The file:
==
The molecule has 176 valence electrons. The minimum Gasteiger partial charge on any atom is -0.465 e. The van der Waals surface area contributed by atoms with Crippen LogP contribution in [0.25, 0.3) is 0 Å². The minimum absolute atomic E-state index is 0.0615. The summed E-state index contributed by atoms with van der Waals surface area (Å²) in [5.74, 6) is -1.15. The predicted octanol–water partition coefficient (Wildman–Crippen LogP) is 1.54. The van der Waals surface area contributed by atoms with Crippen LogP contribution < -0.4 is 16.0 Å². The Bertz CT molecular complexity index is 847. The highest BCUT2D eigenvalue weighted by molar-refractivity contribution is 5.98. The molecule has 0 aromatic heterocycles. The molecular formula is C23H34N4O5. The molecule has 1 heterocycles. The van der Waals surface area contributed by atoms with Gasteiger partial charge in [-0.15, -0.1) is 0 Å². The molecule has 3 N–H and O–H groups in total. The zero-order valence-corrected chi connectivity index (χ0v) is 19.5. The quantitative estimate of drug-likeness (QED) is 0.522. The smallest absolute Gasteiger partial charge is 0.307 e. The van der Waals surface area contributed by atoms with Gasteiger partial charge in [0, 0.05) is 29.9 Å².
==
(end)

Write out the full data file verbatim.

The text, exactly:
The molecule has 176 valence electrons. The minimum Gasteiger partial charge on any atom is -0.465 e. The van der Waals surface area contributed by atoms with Crippen LogP contribution in [0.25, 0.3) is 0 Å². The minimum absolute atomic E-state index is 0.0615. The summed E-state index contributed by atoms with van der Waals surface area (Å²) in [5.74, 6) is -1.15. The predicted octanol–water partition coefficient (Wildman–Crippen LogP) is 1.54. The van der Waals surface area contributed by atoms with Crippen LogP contribution < -0.4 is 16.0 Å². The Bertz CT molecular complexity index is 847. The highest BCUT2D eigenvalue weighted by molar-refractivity contribution is 5.98. The molecule has 0 aromatic heterocycles. The molecular formula is C23H34N4O5. The molecule has 1 heterocycles. The van der Waals surface area contributed by atoms with Gasteiger partial charge in [-0.15, -0.1) is 0 Å². The molecule has 3 N–H and O–H groups in total. The zero-order valence-corrected chi connectivity index (χ0v) is 19.5. The quantitative estimate of drug-likeness (QED) is 0.522. The smallest absolute Gasteiger partial charge is 0.307 e. The van der Waals surface area contributed by atoms with Gasteiger partial charge in [0, 0.05) is 29.9 Å².